Tuesday, September 29, 2009

Plantains--the other Banana

I had looked at plantains for a long time before ever trying them.  Could they actually be eaten when they looked like bruised and beaten, rotting bananas?  Could they be eaten green and under-ripe, looking thick and tough?  Were they really starchy like potatoes and not sweet fruit able to eaten raw like their neighbors in the fruit isle?

The answers I found through some trial and error.  Being terrified of the battered plantains, I tried the green ones first.  They are firm and starchy, meaning they are harder to swallow and need liquid or fat to help them traverse your esophagus.  That is my impression anyway, but my husband LOVES them green.  I finally got up the courage and tried the yellow ones, moving on to the more and more ripe and defaced of the bunch.  They are incredibly complex in flavor: sweet and mushy like a ripe banana, but still preserving what I love about under-ripe bananas, that tanginess.  They have a sweet and sour flavor complexity and are absolutely delicious!

So either way you like them, green or yellow, here is a delicious and relatively quick way to prepare them:

Squashed Plantain Chips
Cooking Time: half an hour or less start to finish

1 plantain per diner
coconut oil

Set a skillet to medium high heat and add the coconut oil.  Cut the ends off the plantains.  Score the plantains lengthwise with a knife so you can peel strips of the skin off.  Cut the plantains into 1 inch disks and add to oil.  Brown the bottoms (be careful not to burn them!), flip, and brown the tops.  Remove to a plate or cutting board and squash them down with the bottom of a glass wet with water to help prevent sticking.  You can also use any object relatively plantain-sized with a flat bottom.  Add more oil to the skillet if it is gone, then add the flattened plantain disks.  Brown again on both sides.  Remove and salt on a plate.  They are ready to serve!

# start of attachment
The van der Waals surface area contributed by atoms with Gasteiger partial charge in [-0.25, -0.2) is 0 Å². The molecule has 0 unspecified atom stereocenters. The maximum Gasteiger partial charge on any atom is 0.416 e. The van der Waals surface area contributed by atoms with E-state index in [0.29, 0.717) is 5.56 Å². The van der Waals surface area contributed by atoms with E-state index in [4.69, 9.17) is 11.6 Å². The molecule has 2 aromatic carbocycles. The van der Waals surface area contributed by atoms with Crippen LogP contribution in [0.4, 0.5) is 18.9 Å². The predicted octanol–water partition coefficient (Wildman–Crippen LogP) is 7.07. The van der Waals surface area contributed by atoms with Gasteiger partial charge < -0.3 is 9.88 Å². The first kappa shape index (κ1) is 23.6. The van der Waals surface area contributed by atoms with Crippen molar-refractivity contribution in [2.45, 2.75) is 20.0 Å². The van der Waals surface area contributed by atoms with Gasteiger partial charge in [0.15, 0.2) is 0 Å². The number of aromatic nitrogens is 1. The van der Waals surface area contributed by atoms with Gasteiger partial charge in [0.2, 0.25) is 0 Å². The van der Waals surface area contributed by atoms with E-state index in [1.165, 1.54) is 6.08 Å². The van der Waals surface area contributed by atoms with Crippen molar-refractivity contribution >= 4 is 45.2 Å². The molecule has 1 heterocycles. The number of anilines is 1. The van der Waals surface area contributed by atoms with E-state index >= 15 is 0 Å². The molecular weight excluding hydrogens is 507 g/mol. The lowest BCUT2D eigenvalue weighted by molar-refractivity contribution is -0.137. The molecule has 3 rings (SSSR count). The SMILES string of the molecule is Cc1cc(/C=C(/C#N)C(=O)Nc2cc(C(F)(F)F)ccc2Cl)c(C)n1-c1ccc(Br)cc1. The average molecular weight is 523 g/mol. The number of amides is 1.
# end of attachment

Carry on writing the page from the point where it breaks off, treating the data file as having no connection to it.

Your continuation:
Serving ideas:
Serve with guacamole on top (if you can stand more fat in this meal) and/or top with carnitas.  They make the most delicious mini-sandwiches imaginable!

Fried Plantains on FoodistaFried Plantains

South of the Border Goodness

When I found the website of the Homesick Texan, I was enthralled.  Her food photography is amazing, and her recipes are even more so.  However, I can't eat more than half of them!  Here is my take on one of them that has forever changed my relationship with pork.  I thought bacon was the end all, until I met Carnitas.

My Darling Carnitas 
inspired by Carnitas, Houston Style
Feeds two quite well with leftovers but feel free to double or triple the recipe to feed a crowd
Cooking Time: 3 hours start to finish (or four if you double/triple the batch)

1 3lb boneless pork butt or shoulder (same thing, but I prefer butt since I watched too much Beavis and Butthead as a kid)--make sure you DO NOT remove the fat!
1 C acidic fruit juice (I have tried orange juice, apple juice, lemon juice, and pomegranate juice with success, just make sure you get 100% juice)
1 T cumin
1 T garlic powder
1/2 T salt
1/2 T pepper
1 tsp cayenne pepper

To prepare the meat, DO NOT REMOVE THE FAT--that is what makes carnitas.  If you don't want a fatty meat, don't try carnitas.  This is not an everyday meat, but a delicacy.  Cut meat into long strips about an inch wide and 3+ inches long.  Add to a big, deep pot--such as a dutch oven (no lid needed).  Best method: season the meat now while dry by adding cumin, garlic powder, salt, pepper, and cayenne pepper and massage into meat.  Will do method: add seasonings after liquid and try to move the pork around.  Either way, the liquid will mix with the spices and the pork will have its seasoning.

Once the pork is in the pot, seasoned or not, add the juice and then add water to just submerge the pork (the water always varies with how much meat you are using and size/shape of your pot--tap is fine).  Crank the heat up to high and come to a good boil (watch carefully since it could foam up and make a mess).  Really wait until you get a good, clear boil going.  The surface should be a tempest!  Then, turn the heat down to low slowly so you don't lose all of the bubbling (start at medium low or 4 on the dial then reduce to 3 or perhaps even 2 as long as you can keep a simmer) and simmer for 2  hours uncovered (3 for larger batches).  DO NOT TOUCH THE MEAT during this time.  Your fussing will just make it into pulled pork, which although good, is not what we are going for at this stage.